August 26, 2014 | Home >Kid Fitness >Hydration when Hiking with Kids
Hydration when Hiking with Kids
August 26, 2014 | Home >Kid Fitness >Hydration when Hiking with Kids

Hydration when Hiking with Kids

Our family does a lot of hiking! We have to, as we live in the beautiful and amazing state of Utah. We have mountains all around us. As soon as the snow starts to melt, we get our hiking boots on and get ourselves into the mountains, or the canyons. In fact, we do it so often, that we decided to paint the state of Utah on our wall and push pins in for every place we hike.

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As our kids get older, our hikes have progressively gotten longer and harder.  This summer we hiked to the top of the closest mountain (Timpanogos Mountain) which was 14 miles!  The kids (and our dog) did awesome. So, as the hikes get more intense, our hydration and fueling becomes more and more important.   It’s obvious when we don’t get enough water, sugar, and salt into the kids because they start to get really grumpy!  It’s happened more times than I care to admit.  They begin dragging their feet and complaining.  But when they are well fueled, well hydrated, and some quick glucose coursing through their veins, our hikes are super fun and amazing!   But we have to plan ahead if we want the experience to be good like that!

Fueling Requirements


Of course water is the first and best choice for hydrating! My kids have had their own hydration packs since they were super small.  They LOVE having their own, and we love that they carry it themselves.   Water during exercise is vital for performance.  Exercise, especially for long periods of time, and in hot weather, causes water loss through sweat.  Replacing with water can assist nutrients being transported around the body to prevent dizziness and lethargy.

We carry water in a few different ways. The hydration packs we almost always carry.  My husband carries one with an extra large bladder just in case someone runs out.  We also put water bottles in the pockets of our packs. On short hikes, we literally just carry water bottles in our hands.  Then, most importantly, we keep a cooler in the car with very cold water for after the hike.  It’s so refreshing to come back to your car to cold water! Especially if you’ve been out for a long time and all the water you bring is warm!  Nothing worse!


We also filter or sterilize water when we are in a canyon or on a mountain that we know has water.

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When the weather is hot, or the activity is strenuous, electrolytes get out of balance from salt lost during perspiration.  Continuing to drink water actually dilutes the sodium in the blood, causing sodium levels to drop.  When sodium levels drop, you can experience fatigue, headache, nausea, confusion, etc.   So, one way to counterbalance this is to eat foods with salt, or drinks that contain salt.

We often take trail mix, made with salted nuts, pretzels, or granola bars. My husband packs his backpack pretty full with these foods for the kids, and they each have a little bit in their packs.

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You can make your own hydration drink to restore electrolytes.  We have a recipe here for one.  We’ve made this and poured it into a regular water bottle.  It’s great to take on these long excursions.

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Another option for electrolyte balance is drinks you can purchase. It’s not easy to find all natural, organic hydration drinks like this.  (mostly they have colored dyes and artificial ingredients!)  A super brand new product on the market however is two new coconut water electrolyte* drinks from Ella’s Kitchen®  . These drinks are made with water, coconut water, pureed fruit, a touch of agave, and salt. These drinks:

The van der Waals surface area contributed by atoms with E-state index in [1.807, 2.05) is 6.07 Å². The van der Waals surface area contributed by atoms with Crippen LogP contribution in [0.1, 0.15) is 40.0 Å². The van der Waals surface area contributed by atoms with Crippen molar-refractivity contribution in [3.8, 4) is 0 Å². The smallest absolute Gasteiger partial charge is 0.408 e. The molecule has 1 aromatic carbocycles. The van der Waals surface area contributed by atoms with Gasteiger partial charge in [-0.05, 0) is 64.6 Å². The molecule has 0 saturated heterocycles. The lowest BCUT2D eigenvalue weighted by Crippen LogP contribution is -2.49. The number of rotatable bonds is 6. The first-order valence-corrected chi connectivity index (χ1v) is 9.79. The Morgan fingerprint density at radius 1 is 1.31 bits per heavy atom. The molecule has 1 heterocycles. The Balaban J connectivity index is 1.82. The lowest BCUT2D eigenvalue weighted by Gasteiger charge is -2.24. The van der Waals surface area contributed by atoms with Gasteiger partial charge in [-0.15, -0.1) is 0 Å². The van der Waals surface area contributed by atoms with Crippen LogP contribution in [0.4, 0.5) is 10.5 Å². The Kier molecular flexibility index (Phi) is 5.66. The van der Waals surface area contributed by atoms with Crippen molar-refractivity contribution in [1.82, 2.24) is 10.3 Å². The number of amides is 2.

• Made for ages 1 and up
  • Contain Electrolytes :170 mg Chloride, 110 mg Potassium and 120 mg of Sodium per serving
  • Certified USDA organic ingredients
  • Real ingredients that are naturally hydrating
  • Have NO preservatives or thickeners
  • Have NO artificial flavors or colors
  • Do NOT contain genetically modified ingredients
  • And are Kosher Certified
  • and gluten free

The new flavors are pears + berries or banana + ginger and you can find them at Target in the formula aisle!

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For peak performance kids also need glucose!  Our trail mix ALWAYS includes dried fruit.  We like that it is easy and light to pack and contains adequate amounts of carbohydrates that can fuel our activity.   After about 90 minutes stored glycogen gets depleted and fueling during the activity is necessary.  Ella’s Kitchen Coconut Water Electrolyte Drink contains 6 grams of carbohydrate per 1/2 cup per serving from pureed fruit and organic agave.

The full ingredient list reads:

Water, Organic Pear Puree, Organic Coconut Water, Organic Agave Syrup, Organic Raspberry Puree, Organic Blueberry Puree, and Sea Salt.

Nate drinking water.jpg Snow Canyon.jpg

Take it from me! Hiking with your family can be one of the most rewarding and memorable experiences you can have with your kids.  If you pay special attention to making sure your kids are adequately fueled and hydrating, it will be a better experience for everyone!

To learn more about Ella’s Kitchen new drinks, connect wtih them on

This post is sponsored by Ella’s Kitchen® 
written by
Amy Roskelley

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Ashley says:

That electrolyte drink by Ella’s sound like an awesome, healthy alternative to Pedialyte for when your littles are sick. Awesome! I’ll have to keep my eye out next time I’m at a Target!

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